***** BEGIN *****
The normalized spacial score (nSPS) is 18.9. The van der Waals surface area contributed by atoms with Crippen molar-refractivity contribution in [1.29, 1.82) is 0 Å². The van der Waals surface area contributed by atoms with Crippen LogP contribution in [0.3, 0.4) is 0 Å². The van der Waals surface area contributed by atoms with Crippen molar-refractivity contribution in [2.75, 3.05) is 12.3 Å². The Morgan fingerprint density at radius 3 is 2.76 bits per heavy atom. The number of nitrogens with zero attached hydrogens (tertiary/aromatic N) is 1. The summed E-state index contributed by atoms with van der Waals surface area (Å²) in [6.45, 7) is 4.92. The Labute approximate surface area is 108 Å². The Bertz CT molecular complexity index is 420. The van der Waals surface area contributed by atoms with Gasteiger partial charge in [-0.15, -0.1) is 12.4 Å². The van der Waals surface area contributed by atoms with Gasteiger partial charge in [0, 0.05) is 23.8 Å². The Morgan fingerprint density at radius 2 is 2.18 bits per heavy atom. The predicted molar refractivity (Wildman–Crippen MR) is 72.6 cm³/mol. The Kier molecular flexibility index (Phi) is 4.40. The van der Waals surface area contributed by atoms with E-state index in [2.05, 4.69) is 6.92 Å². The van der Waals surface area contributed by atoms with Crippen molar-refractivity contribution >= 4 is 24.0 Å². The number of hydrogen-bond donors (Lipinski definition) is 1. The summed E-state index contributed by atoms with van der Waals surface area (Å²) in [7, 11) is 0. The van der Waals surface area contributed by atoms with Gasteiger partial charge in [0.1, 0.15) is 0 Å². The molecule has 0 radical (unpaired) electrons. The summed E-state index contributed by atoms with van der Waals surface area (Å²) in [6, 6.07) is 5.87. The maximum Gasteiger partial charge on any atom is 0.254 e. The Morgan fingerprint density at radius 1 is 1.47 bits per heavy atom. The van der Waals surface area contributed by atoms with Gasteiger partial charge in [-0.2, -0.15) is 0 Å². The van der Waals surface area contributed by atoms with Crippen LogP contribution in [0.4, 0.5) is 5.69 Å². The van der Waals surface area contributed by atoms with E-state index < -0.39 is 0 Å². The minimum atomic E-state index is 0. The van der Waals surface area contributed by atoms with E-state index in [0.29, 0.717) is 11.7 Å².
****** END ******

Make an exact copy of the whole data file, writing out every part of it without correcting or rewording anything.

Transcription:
The normalized spacial score (nSPS) is 18.9. The van der Waals surface area contributed by atoms with Crippen molar-refractivity contribution in [1.29, 1.82) is 0 Å². The van der Waals surface area contributed by atoms with Crippen LogP contribution in [0.3, 0.4) is 0 Å². The van der Waals surface area contributed by atoms with Crippen molar-refractivity contribution in [2.75, 3.05) is 12.3 Å². The Morgan fingerprint density at radius 3 is 2.76 bits per heavy atom. The number of nitrogens with zero attached hydrogens (tertiary/aromatic N) is 1. The summed E-state index contributed by atoms with van der Waals surface area (Å²) in [6.45, 7) is 4.92. The Labute approximate surface area is 108 Å². The Bertz CT molecular complexity index is 420. The van der Waals surface area contributed by atoms with Gasteiger partial charge in [-0.15, -0.1) is 12.4 Å². The van der Waals surface area contributed by atoms with Gasteiger partial charge in [0, 0.05) is 23.8 Å². The Morgan fingerprint density at radius 2 is 2.18 bits per heavy atom. The predicted molar refractivity (Wildman–Crippen MR) is 72.6 cm³/mol. The Kier molecular flexibility index (Phi) is 4.40. The van der Waals surface area contributed by atoms with E-state index in [2.05, 4.69) is 6.92 Å². The van der Waals surface area contributed by atoms with Crippen molar-refractivity contribution >= 4 is 24.0 Å². The number of hydrogen-bond donors (Lipinski definition) is 1. The summed E-state index contributed by atoms with van der Waals surface area (Å²) in [7, 11) is 0. The van der Waals surface area contributed by atoms with Gasteiger partial charge in [0.1, 0.15) is 0 Å². The molecule has 0 radical (unpaired) electrons. The summed E-state index contributed by atoms with van der Waals surface area (Å²) in [6, 6.07) is 5.87. The maximum Gasteiger partial charge on any atom is 0.254 e. The Morgan fingerprint density at radius 1 is 1.47 bits per heavy atom. The van der Waals surface area contributed by atoms with Gasteiger partial charge in [-0.2, -0.15) is 0 Å². The van der Waals surface area contributed by atoms with Crippen LogP contribution in [0.4, 0.5) is 5.69 Å². The van der Waals surface area contributed by atoms with E-state index < -0.39 is 0 Å². The minimum atomic E-state index is 0. The van der Waals surface area contributed by atoms with E-state index in [0.29, 0.717) is 11.7 Å².